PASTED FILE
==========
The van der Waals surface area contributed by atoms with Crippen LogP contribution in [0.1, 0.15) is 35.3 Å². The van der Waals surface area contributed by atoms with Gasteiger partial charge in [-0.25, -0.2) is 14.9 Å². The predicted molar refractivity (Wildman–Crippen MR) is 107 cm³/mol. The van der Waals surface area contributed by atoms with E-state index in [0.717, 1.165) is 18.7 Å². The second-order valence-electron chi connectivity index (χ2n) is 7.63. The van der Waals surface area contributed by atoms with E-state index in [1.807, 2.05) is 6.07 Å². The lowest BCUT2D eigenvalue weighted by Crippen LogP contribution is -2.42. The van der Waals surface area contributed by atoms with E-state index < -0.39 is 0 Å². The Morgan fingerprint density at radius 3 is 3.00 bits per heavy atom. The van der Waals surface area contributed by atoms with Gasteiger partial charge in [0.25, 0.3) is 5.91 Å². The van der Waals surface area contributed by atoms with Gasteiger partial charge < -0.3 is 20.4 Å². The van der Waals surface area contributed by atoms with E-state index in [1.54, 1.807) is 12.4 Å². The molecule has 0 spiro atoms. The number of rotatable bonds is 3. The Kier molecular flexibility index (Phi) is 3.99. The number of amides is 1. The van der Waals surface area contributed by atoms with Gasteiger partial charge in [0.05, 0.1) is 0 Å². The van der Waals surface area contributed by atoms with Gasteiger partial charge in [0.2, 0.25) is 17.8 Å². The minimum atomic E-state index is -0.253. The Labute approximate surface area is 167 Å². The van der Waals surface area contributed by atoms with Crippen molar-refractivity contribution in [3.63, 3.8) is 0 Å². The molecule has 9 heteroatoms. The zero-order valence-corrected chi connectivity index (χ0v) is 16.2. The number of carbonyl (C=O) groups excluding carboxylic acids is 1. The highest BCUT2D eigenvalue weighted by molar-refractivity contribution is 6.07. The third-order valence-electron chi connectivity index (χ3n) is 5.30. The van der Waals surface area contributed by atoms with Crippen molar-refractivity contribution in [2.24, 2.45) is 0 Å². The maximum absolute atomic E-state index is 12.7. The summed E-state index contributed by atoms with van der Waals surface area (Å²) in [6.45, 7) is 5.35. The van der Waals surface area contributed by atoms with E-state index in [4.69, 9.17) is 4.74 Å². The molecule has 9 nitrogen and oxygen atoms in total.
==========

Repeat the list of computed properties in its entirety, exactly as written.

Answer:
The van der Waals surface area contributed by atoms with Crippen LogP contribution in [0.1, 0.15) is 35.3 Å². The van der Waals surface area contributed by atoms with Gasteiger partial charge in [-0.25, -0.2) is 14.9 Å². The predicted molar refractivity (Wildman–Crippen MR) is 107 cm³/mol. The van der Waals surface area contributed by atoms with E-state index in [0.717, 1.165) is 18.7 Å². The second-order valence-electron chi connectivity index (χ2n) is 7.63. The van der Waals surface area contributed by atoms with E-state index in [1.807, 2.05) is 6.07 Å². The lowest BCUT2D eigenvalue weighted by Crippen LogP contribution is -2.42. The van der Waals surface area contributed by atoms with E-state index < -0.39 is 0 Å². The Morgan fingerprint density at radius 3 is 3.00 bits per heavy atom. The van der Waals surface area contributed by atoms with Gasteiger partial charge in [0.25, 0.3) is 5.91 Å². The van der Waals surface area contributed by atoms with Gasteiger partial charge < -0.3 is 20.4 Å². The van der Waals surface area contributed by atoms with E-state index in [1.54, 1.807) is 12.4 Å². The molecule has 0 spiro atoms. The number of rotatable bonds is 3. The Kier molecular flexibility index (Phi) is 3.99. The number of amides is 1. The van der Waals surface area contributed by atoms with Gasteiger partial charge in [0.05, 0.1) is 0 Å². The van der Waals surface area contributed by atoms with Gasteiger partial charge in [0.2, 0.25) is 17.8 Å². The minimum atomic E-state index is -0.253. The Labute approximate surface area is 167 Å². The van der Waals surface area contributed by atoms with Crippen molar-refractivity contribution in [3.63, 3.8) is 0 Å². The molecule has 9 heteroatoms. The zero-order valence-corrected chi connectivity index (χ0v) is 16.2. The number of carbonyl (C=O) groups excluding carboxylic acids is 1. The highest BCUT2D eigenvalue weighted by molar-refractivity contribution is 6.07. The third-order valence-electron chi connectivity index (χ3n) is 5.30. The van der Waals surface area contributed by atoms with Crippen molar-refractivity contribution in [2.24, 2.45) is 0 Å². The maximum absolute atomic E-state index is 12.7. The summed E-state index contributed by atoms with van der Waals surface area (Å²) in [6.45, 7) is 5.35. The van der Waals surface area contributed by atoms with E-state index in [4.69, 9.17) is 4.74 Å². The molecule has 9 nitrogen and oxygen atoms in total.